Eager reader of history, mystery, classics, biographies, steampunk, lit fic, science, scifi, and etc. My reviews are mostly positive--I rarely finish or write about books I don't enjoy. My TBR is too high for that.
Sherlock Holmes illustrated by Sidney pagnet
Christopher Howse at The Telegrapgh wonders why novels for adults no longer come with illustrations, though obviously he is not counting graphic novels. His article concludes:
" . . . Readers of Virgil’s Aeneid were delighted when it had coloured illustrations, as we know from rare 5th-century manuscripts. So were readers of Dante. Both are very grown-up books. But today we wouldn’t dream of reading novels with illustrations. It’s bad enough having an image from television on the front of a Jane Austen paperback – we feel like covering it in brown paper.
I really don’t know why this change came about. It took place after the death of the big Victorian novelists. Dickens’s illustrators (Phiz for David Copperfield, Cruikshank for Oliver Twist) moulded our idea of his characters, but did not define them. Characters from Dickens even formed subjects for popular painters such as William Powell Frith (whose Dolly Varden from Barnaby Rudge hangs in the Tate).
Trollope’s novels, too, came with pictures. Millais illustrated six (though engraving and printing weaken the impact), not always to the author’s delight. “It would be much better to omit it altogether,” he said of one for Framley Parsonage. “The picture is simply ludicrous.” Today, almost everyone reads Trollope unadorned.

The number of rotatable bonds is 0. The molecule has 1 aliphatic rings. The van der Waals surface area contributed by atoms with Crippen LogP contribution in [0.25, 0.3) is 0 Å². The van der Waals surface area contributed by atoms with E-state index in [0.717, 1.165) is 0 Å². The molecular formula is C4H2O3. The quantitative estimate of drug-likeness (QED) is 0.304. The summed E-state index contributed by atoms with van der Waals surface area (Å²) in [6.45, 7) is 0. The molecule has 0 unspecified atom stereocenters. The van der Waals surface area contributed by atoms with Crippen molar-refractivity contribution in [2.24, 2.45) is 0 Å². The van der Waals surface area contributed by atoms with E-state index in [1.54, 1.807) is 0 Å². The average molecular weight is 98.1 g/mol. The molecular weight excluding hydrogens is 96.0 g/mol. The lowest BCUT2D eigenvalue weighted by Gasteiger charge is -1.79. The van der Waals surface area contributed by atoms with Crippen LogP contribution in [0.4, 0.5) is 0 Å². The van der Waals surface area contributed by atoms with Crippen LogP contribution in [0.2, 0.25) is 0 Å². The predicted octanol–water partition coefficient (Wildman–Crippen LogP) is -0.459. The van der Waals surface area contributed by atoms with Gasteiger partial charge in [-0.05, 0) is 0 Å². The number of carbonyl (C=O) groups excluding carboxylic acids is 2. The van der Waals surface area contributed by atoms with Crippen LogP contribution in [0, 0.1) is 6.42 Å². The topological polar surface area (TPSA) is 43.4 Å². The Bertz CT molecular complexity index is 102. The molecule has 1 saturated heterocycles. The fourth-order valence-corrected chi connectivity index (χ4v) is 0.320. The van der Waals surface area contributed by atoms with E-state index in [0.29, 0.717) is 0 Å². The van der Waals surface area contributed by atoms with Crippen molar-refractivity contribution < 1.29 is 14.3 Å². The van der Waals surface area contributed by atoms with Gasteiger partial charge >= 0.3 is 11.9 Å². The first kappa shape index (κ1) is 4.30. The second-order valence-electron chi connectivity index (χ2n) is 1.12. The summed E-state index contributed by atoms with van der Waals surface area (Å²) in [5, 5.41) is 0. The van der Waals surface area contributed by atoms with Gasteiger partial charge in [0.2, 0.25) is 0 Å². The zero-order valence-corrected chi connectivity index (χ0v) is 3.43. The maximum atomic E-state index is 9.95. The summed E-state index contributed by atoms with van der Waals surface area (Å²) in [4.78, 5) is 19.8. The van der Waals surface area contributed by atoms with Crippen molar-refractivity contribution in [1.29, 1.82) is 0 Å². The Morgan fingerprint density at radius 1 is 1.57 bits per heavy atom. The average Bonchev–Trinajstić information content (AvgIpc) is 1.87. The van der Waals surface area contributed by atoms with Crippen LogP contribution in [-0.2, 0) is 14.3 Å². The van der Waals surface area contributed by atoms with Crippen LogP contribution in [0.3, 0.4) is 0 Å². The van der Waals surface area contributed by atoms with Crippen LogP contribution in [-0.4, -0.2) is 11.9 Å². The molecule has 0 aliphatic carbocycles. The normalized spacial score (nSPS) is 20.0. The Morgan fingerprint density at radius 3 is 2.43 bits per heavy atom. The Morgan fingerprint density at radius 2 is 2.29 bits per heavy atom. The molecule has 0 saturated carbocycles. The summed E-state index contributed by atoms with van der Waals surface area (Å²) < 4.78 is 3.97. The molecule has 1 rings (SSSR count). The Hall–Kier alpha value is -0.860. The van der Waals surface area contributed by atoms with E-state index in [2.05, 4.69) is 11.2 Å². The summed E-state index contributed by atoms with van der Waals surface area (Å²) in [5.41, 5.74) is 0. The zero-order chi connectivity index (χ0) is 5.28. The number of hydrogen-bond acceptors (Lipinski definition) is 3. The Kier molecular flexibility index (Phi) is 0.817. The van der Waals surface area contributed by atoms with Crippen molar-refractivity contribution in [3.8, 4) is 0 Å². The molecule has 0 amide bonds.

Perhaps the cusp for adult illustration was Sherlock Holmes, whom Sidney Paget illustrated from 1891, in the Strand Magazine. No one has been able to break free from his image of the detective. After his time, illustrations for adult books (until the quite separate development of graphic novels) sank into the weedy shallows of the pulp fiction market. Yet we still think them right for children’s books, and children have more powerful imaginations than dull old grown-ups."
-----So, do we want illustrations with our modern novels or would that ruin them? I believe I would enjoy them because I certainly treasure the older illustrated books on my shelves and the copies of illustrated books in my various eReaders. But the downside of course is that book pictures might clash with the images in my head, and would I even have my own images if there were illustrations?